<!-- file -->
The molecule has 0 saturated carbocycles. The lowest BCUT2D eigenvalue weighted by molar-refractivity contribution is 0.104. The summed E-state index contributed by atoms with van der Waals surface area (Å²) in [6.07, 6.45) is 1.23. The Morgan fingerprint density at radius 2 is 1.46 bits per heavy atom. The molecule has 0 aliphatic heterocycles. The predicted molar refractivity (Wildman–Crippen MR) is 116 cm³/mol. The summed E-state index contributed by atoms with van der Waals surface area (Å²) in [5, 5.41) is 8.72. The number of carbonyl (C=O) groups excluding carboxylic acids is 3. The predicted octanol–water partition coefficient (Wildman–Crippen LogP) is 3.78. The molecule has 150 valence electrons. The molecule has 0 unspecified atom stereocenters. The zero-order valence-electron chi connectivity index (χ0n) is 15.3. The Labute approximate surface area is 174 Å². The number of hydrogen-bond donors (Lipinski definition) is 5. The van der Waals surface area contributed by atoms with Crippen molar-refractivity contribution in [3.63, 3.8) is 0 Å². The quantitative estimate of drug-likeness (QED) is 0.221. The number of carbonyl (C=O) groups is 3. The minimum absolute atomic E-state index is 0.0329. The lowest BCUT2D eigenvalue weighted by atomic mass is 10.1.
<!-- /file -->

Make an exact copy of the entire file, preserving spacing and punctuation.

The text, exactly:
The molecule has 0 saturated carbocycles. The lowest BCUT2D eigenvalue weighted by molar-refractivity contribution is 0.104. The summed E-state index contributed by atoms with van der Waals surface area (Å²) in [6.07, 6.45) is 1.23. The Morgan fingerprint density at radius 2 is 1.46 bits per heavy atom. The molecule has 0 aliphatic heterocycles. The predicted molar refractivity (Wildman–Crippen MR) is 116 cm³/mol. The summed E-state index contributed by atoms with van der Waals surface area (Å²) in [5, 5.41) is 8.72. The number of carbonyl (C=O) groups excluding carboxylic acids is 3. The predicted octanol–water partition coefficient (Wildman–Crippen LogP) is 3.78. The molecule has 150 valence electrons. The molecule has 0 unspecified atom stereocenters. The zero-order valence-electron chi connectivity index (χ0n) is 15.3. The Labute approximate surface area is 174 Å². The number of hydrogen-bond donors (Lipinski definition) is 5. The van der Waals surface area contributed by atoms with Crippen molar-refractivity contribution in [3.63, 3.8) is 0 Å². The quantitative estimate of drug-likeness (QED) is 0.221. The number of carbonyl (C=O) groups is 3. The minimum absolute atomic E-state index is 0.0329. The lowest BCUT2D eigenvalue weighted by atomic mass is 10.1.